San Francisco District Attorney George Gascon said Thursday that he plans to expand his neighborhood courts program to all districts of the city by the end of this fiscal year.
The program, a cost-saving measure designed to divert certain low-level, nonviolent crimes away from criminal courts, started last May and is currently running at four police stations in the city, Gascon told reporters this morning.
But by the end of September, Gascon said he hopes to have the program up and running in all 10 police stations around the city.
The neighborhood courts, which seek restorative rather than punitive solutions to crimes such as vandalism, minor thefts or disorderly conduct, have handled about 900 cases since starting nine months ago, he said.
The program, currently in the Mission, Bayview, Park and Northern police stations, involves a prosecutor placed at a station who pre-screens people who would be eligible for the program. Offenders have to not be already on probation or have another ongoing case in court.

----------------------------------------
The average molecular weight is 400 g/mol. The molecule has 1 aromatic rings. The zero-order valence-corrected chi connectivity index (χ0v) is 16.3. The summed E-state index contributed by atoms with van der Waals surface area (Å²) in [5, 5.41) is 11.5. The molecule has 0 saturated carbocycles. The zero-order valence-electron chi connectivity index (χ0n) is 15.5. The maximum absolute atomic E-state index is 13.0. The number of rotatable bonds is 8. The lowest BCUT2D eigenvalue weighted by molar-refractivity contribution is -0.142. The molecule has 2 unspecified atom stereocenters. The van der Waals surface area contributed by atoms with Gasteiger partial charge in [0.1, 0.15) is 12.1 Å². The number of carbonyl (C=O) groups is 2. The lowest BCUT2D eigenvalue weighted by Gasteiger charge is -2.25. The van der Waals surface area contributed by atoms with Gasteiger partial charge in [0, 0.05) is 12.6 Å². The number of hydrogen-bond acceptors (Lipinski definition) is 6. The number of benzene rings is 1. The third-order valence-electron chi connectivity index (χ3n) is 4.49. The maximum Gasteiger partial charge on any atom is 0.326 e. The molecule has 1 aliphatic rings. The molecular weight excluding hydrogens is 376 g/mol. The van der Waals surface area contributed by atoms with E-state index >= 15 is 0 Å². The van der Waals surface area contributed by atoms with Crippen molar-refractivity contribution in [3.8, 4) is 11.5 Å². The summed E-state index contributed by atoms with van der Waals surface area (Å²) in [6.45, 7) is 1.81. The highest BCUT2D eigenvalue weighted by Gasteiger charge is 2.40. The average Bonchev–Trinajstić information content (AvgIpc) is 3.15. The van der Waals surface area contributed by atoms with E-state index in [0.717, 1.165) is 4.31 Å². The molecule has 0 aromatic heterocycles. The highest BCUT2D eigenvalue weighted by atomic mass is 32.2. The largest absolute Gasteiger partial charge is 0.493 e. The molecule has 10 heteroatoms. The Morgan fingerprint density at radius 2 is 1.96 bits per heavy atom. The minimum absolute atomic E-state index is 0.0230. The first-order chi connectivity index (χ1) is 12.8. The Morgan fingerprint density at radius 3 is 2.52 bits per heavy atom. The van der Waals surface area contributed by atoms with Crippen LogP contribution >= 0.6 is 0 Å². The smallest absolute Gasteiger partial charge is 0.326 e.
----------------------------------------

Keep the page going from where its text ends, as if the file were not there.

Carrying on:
The cases are then heard by local residents trained to adjudicate the matters, with punishments handed out such as volunteering at a nonprofit or cleaning up graffiti, according to the district attorney’s office.
Prosecutors estimate that the cost of hearing one of these cases in the neighborhood courts is about $300, compared to about $1,500 in a traditional court. About 75 percent of the offenders who agree to participate have completed the program, according to the district attorney’s office.
There has “certainly been a noticeable effect” from the program, Gascon said today.
In expanding it to all 10 stations, “the goal is to continue to move low-level cases where we can away from the courts,” he said.
Dan McMenamin, Bay City News